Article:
The relationship between Egypt and ancient Israel and Judah was far more complex than is often recognized. Egypt figures prominently in their national myths of origin as a way station for the patriarchs and as the “house of slaves” and starting point of the Exodus. Although no Exodus event can be confirmed from extrabiblical sources, its significance in the Bible suggests an historical kernel. The diverse existing traditions about Egypt in the texts of the Pentateuch and other early biblical writings, combined and written down at a later date, seem to reflect different experiences on the part of the groups that coalesced into Israel
By the time of the monarchy, there is more direct evidence for Egyptian influence on Israelite culture, particularly in administrative affairs. It is also clear that Egyptian religion was practiced in the Levant at this time and would have been known in Israel and Judah.
By the time of the divided monarchy, the historical picture comes into better focus. Relations between Egypt, Israel, and Judah were quite variable. Although Egypt’s New Kingdom empire in the Levant had ended, the region continued to be a useful trading outlet, and the pharaohs were not above raiding to assert their power. However, there are numerous examples of fugitives from the Levant finding refuge from their enemies in Egypt. In the interest of maintaining a buffer zone against the northern empires that encroached, Egypt and Kush gave military aid to Israel and Judah at times, through both direct action and supplies.
The prophets had not forgotten Egypt’s role as an oppressor and frequently condemned it, as well as the tendency of Israelite and Judahite rulers to seek its help. But at times the prophets also envisioned peace with Egypt.
There are a number of specific Egyptian texts that supply mutually illuminating points of comparison with biblical texts, including wisdom instructions, prayers, hymns, creation accounts, and autobiographies. These are indications of the extensive, ongoing, cultural interactions between Egypt and the cultures that produced the Old Testament.
Emotion is an important part of religions in America. There is great diversity among emotional styles. Some groups are highly emotional, others relatively low in emotional expression, and some occupy a middle ground. Religious life is characterized by cultivation and expression of many emotions. Four that are of particular importance for Americans are wonder, empathy, anticipation, and the feeling of emptiness. Some emotions are treated as commodities. The study of emotion in religion enables fresh perspectives on the interwovenness of emotion, religion, and culture. The investigation of the emotional lives of religious persons in America can be advanced through study of persons’ reporting of their experiences alongside research bearing on cultural expectations for emotional life.
Martin Luther’s view of emotions is firmly based on traditional language. He prefers to use affect as a general term for emotional phenomena, which includes general inclinations of love and hate, which involve more incidental emotions such as joy and fear. In general terms, emotions always have a cognitive content, although they are for Luther more than mere cognitions. In some cases, Luther even enjoins a cognitive manipulation of unwanted emotions, using traditional forms of piety, such as meditation on Christ’s sufferings. In the healing of emotions both in the spiritual and in the natural realm, music has a prominent place for Luther. The main cognitive source of spiritual emotions for Luther is the Word of God, dispensed by God himself in the scripture as the supreme rhetorician. Luther also noted the social nature of emotions. In particular, he appreciated the innate emotional bonds between the members of the family as God’s means for securing the well-being of humankind. The emotions are so deeply embedded in human nature that all the saints and even Christ himself were not without them. Luther’s ideal is not Stoic apatheia, but rather a moderation of emotions. Luther seldom attributes genuine emotions to God. He considers biblical language on God’s anger as pointing to his future judgment rather than any present state of mind. Luther intimately connects faith, which grasps the promises of the Gospel and creates the certainty of salvation, with human emotional life. This has a double effect on the emotions, providing comfort against the fear caused by sinfulness and external adversities as well as creating spiritual joy and peace of mind. Fear of God is an ambiguous emotion for Luther. The right kind of fear connected to reverence is essential to Christian life, and a similar fear should be felt for parents and authorities. Faith creates joy, which drives away fear, but the remaining sinfulness means that a certain amount of fear remains in this life. Fear and joy are dynamically complementary in Luther’s view, and he accuses his adversaries of preaching false security, which gets rid of the fear by denying the inherence of sin and mortality in human life. As with emotions, Luther adopts the traditional terminology of experience but develops it in a creative manner. Experience of God’s both negative and positive presence is essential for theology, especially for understanding the true meaning of the scriptures. However, in comparison to scripture, experience is insufficient in spiritual matters.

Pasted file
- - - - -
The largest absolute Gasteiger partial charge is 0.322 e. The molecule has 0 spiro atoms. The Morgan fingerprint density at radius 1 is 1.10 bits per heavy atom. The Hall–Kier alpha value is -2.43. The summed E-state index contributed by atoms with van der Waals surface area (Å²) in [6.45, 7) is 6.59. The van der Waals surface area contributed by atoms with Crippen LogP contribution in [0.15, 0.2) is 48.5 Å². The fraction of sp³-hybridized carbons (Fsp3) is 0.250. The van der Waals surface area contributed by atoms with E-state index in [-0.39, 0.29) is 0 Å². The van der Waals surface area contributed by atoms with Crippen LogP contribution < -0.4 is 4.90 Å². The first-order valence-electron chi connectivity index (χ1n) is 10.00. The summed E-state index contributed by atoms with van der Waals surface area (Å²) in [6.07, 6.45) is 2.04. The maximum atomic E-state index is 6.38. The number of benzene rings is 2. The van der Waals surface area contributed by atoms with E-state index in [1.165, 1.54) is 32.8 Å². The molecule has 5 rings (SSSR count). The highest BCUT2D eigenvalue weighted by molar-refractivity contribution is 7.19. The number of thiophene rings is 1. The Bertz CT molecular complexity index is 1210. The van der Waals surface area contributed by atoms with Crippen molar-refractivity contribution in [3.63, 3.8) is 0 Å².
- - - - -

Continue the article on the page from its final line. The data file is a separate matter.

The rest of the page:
Yudit Kornberg Greenberg